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ERIC Number: ED549817
Record Type: Non-Journal
Publication Date: 2012
Pages: 142
Abstractor: As Provided
Reference Count: N/A
ISBN: 978-1-2672-9349-7
Institutional Characteristics Contributing to the Effectiveness of 4-Year Business Degrees
Book-Ellard, Tracy Lynn
ProQuest LLC, D.B.A. Dissertation, Walden University
Over $8 billion is spent yearly, on college education in one Southern U.S. state, yet the employment effectiveness of public and private 4-year undergraduate business degrees (effectiveness defined as obtaining employment or entering into a degree program requiring a 4-year business degree by the end of Year 1 and remaining employed or in a degree program by the end of Year 2) have not been defined. Moreover, the impact of web-enhanced classes and the availability of competent faculty on effectiveness remains unexplored. Drawing from the systems thinking theory, the purpose of this qualitative study was to examine the relationship between educational sector type (public and private) and factors that potentially distinguished the sectors based on employment effectiveness. The research questions were designed to help understand the relationship between the effective degrees and the (a) sector received, (b) web-enhanced classes, (c) business professor availability, and (d) class size. The correlational design employed a stratified random sample of 1,400 4-year business graduates. A series of point biserial correlational analyses suggest that private 4-year degrees provided the more effective degrees. Further point biserial correlations observed the curvilinear impact of web-enhanced curriculum on effectiveness; where a negative correlation was observed between effectiveness and maximum web-enhancements, while a positive correlation observed with moderate enhancements. A significant linear connection was observed linking effectiveness and professor availability. Implications for social change include degree alterations to increase effective business degrees, thereby creating more effective and efficient businesses and business practices within the society. [The dissertation citations contained here are published with the permission of ProQuest LLC. Further reproduction is prohibited without permission. Copies of dissertations may be obtained by Telephone (800) 1-800-521-0600. Web page:]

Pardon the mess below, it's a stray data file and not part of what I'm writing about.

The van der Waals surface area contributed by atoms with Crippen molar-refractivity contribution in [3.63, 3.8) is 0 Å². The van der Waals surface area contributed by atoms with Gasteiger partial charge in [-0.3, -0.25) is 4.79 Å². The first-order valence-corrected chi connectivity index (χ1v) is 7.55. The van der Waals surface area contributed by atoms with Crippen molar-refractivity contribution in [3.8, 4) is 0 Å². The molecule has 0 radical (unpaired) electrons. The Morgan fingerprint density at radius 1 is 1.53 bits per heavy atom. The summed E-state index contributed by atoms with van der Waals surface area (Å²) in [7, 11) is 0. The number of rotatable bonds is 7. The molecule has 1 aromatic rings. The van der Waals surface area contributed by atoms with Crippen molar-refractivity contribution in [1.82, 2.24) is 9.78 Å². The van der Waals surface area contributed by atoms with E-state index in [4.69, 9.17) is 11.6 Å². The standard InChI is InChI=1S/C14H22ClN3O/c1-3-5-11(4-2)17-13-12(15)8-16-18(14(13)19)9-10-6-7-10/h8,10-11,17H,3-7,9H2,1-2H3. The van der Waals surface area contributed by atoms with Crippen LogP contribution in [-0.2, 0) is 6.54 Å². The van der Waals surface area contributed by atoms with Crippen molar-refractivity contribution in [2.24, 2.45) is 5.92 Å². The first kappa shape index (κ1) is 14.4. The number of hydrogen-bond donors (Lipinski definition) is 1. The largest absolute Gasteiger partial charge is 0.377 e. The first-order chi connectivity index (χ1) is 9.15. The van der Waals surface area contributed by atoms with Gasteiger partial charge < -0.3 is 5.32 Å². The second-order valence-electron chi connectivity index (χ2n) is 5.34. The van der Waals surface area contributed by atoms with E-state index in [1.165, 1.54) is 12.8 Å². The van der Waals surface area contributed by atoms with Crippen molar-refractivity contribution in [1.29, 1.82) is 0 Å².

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Publication Type: Dissertations/Theses - Doctoral Dissertations
Education Level: Higher Education; Postsecondary Education
Audience: N/A
Language: English
Sponsor: N/A
Authoring Institution: N/A